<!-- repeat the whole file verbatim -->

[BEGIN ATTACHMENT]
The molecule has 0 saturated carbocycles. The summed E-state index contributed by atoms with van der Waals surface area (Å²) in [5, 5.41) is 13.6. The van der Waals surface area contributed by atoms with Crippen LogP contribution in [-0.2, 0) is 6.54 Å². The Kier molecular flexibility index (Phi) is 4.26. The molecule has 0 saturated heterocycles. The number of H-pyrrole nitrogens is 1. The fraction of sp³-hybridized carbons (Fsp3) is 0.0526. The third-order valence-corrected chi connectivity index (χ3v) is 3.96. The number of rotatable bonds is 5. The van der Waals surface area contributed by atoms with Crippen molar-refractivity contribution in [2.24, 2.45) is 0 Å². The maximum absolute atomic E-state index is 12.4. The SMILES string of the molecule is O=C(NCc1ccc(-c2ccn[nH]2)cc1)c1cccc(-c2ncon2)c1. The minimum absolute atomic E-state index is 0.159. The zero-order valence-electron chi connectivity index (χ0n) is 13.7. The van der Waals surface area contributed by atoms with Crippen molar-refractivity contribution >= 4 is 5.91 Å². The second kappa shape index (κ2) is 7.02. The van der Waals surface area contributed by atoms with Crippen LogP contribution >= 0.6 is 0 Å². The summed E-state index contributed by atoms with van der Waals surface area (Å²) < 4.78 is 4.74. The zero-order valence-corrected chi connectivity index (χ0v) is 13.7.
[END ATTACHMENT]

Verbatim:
The molecule has 0 saturated carbocycles. The summed E-state index contributed by atoms with van der Waals surface area (Å²) in [5, 5.41) is 13.6. The van der Waals surface area contributed by atoms with Crippen LogP contribution in [-0.2, 0) is 6.54 Å². The Kier molecular flexibility index (Phi) is 4.26. The molecule has 0 saturated heterocycles. The number of H-pyrrole nitrogens is 1. The fraction of sp³-hybridized carbons (Fsp3) is 0.0526. The third-order valence-corrected chi connectivity index (χ3v) is 3.96. The number of rotatable bonds is 5. The van der Waals surface area contributed by atoms with Crippen molar-refractivity contribution in [2.24, 2.45) is 0 Å². The maximum absolute atomic E-state index is 12.4. The SMILES string of the molecule is O=C(NCc1ccc(-c2ccn[nH]2)cc1)c1cccc(-c2ncon2)c1. The minimum absolute atomic E-state index is 0.159. The zero-order valence-electron chi connectivity index (χ0n) is 13.7. The van der Waals surface area contributed by atoms with Crippen molar-refractivity contribution >= 4 is 5.91 Å². The second kappa shape index (κ2) is 7.02. The van der Waals surface area contributed by atoms with Crippen LogP contribution >= 0.6 is 0 Å². The summed E-state index contributed by atoms with van der Waals surface area (Å²) < 4.78 is 4.74. The zero-order valence-corrected chi connectivity index (χ0v) is 13.7.